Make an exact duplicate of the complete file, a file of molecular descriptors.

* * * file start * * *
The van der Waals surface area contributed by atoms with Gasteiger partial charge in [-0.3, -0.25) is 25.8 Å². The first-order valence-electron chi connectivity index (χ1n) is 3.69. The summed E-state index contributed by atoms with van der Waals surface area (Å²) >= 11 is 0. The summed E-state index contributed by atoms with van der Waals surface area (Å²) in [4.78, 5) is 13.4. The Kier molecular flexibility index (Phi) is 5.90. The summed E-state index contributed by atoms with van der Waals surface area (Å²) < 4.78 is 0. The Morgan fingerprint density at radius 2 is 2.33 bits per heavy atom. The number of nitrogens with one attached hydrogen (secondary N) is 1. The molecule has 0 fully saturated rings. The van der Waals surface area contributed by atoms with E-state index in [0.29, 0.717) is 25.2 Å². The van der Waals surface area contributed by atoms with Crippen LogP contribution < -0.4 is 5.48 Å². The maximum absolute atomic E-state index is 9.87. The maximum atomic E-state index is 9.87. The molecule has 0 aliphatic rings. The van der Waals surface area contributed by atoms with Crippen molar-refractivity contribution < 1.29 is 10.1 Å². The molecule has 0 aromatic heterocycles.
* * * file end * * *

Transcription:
The van der Waals surface area contributed by atoms with Gasteiger partial charge in [-0.3, -0.25) is 25.8 Å². The first-order valence-electron chi connectivity index (χ1n) is 3.69. The summed E-state index contributed by atoms with van der Waals surface area (Å²) >= 11 is 0. The summed E-state index contributed by atoms with van der Waals surface area (Å²) in [4.78, 5) is 13.4. The Kier molecular flexibility index (Phi) is 5.90. The summed E-state index contributed by atoms with van der Waals surface area (Å²) < 4.78 is 0. The Morgan fingerprint density at radius 2 is 2.33 bits per heavy atom. The number of nitrogens with one attached hydrogen (secondary N) is 1. The molecule has 0 fully saturated rings. The van der Waals surface area contributed by atoms with E-state index in [0.29, 0.717) is 25.2 Å². The van der Waals surface area contributed by atoms with Crippen LogP contribution < -0.4 is 5.48 Å². The maximum absolute atomic E-state index is 9.87. The maximum atomic E-state index is 9.87. The molecule has 0 aliphatic rings. The van der Waals surface area contributed by atoms with Crippen molar-refractivity contribution < 1.29 is 10.1 Å². The molecule has 0 aromatic heterocycles.